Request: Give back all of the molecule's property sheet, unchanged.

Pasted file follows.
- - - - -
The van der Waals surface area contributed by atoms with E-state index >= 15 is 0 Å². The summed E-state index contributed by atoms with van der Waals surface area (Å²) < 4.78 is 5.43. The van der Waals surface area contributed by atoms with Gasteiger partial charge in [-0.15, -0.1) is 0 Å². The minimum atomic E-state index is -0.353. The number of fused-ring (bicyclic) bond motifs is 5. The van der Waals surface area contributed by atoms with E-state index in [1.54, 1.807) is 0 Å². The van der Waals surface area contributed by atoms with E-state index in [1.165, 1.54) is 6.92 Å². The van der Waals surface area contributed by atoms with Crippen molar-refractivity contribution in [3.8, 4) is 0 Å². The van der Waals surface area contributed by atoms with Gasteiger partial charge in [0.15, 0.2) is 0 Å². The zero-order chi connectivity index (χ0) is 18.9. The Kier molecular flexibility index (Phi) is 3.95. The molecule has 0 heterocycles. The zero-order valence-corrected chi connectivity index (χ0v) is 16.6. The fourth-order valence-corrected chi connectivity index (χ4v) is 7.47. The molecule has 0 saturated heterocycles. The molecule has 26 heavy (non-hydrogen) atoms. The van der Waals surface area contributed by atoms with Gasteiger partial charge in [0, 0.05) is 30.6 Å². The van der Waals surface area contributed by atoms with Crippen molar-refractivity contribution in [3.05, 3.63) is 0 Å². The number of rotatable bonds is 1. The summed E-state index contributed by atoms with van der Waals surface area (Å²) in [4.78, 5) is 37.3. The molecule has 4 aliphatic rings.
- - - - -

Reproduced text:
The van der Waals surface area contributed by atoms with E-state index >= 15 is 0 Å². The summed E-state index contributed by atoms with van der Waals surface area (Å²) < 4.78 is 5.43. The van der Waals surface area contributed by atoms with Gasteiger partial charge in [-0.15, -0.1) is 0 Å². The minimum atomic E-state index is -0.353. The number of fused-ring (bicyclic) bond motifs is 5. The van der Waals surface area contributed by atoms with E-state index in [1.54, 1.807) is 0 Å². The van der Waals surface area contributed by atoms with E-state index in [1.165, 1.54) is 6.92 Å². The van der Waals surface area contributed by atoms with Crippen molar-refractivity contribution in [3.8, 4) is 0 Å². The van der Waals surface area contributed by atoms with Gasteiger partial charge in [0.15, 0.2) is 0 Å². The zero-order chi connectivity index (χ0) is 18.9. The Kier molecular flexibility index (Phi) is 3.95. The molecule has 0 heterocycles. The zero-order valence-corrected chi connectivity index (χ0v) is 16.6. The fourth-order valence-corrected chi connectivity index (χ4v) is 7.47. The molecule has 0 saturated heterocycles. The molecule has 26 heavy (non-hydrogen) atoms. The van der Waals surface area contributed by atoms with Gasteiger partial charge in [0, 0.05) is 30.6 Å². The van der Waals surface area contributed by atoms with Crippen molar-refractivity contribution in [3.05, 3.63) is 0 Å². The number of rotatable bonds is 1. The summed E-state index contributed by atoms with van der Waals surface area (Å²) in [4.78, 5) is 37.3. The molecule has 4 aliphatic rings.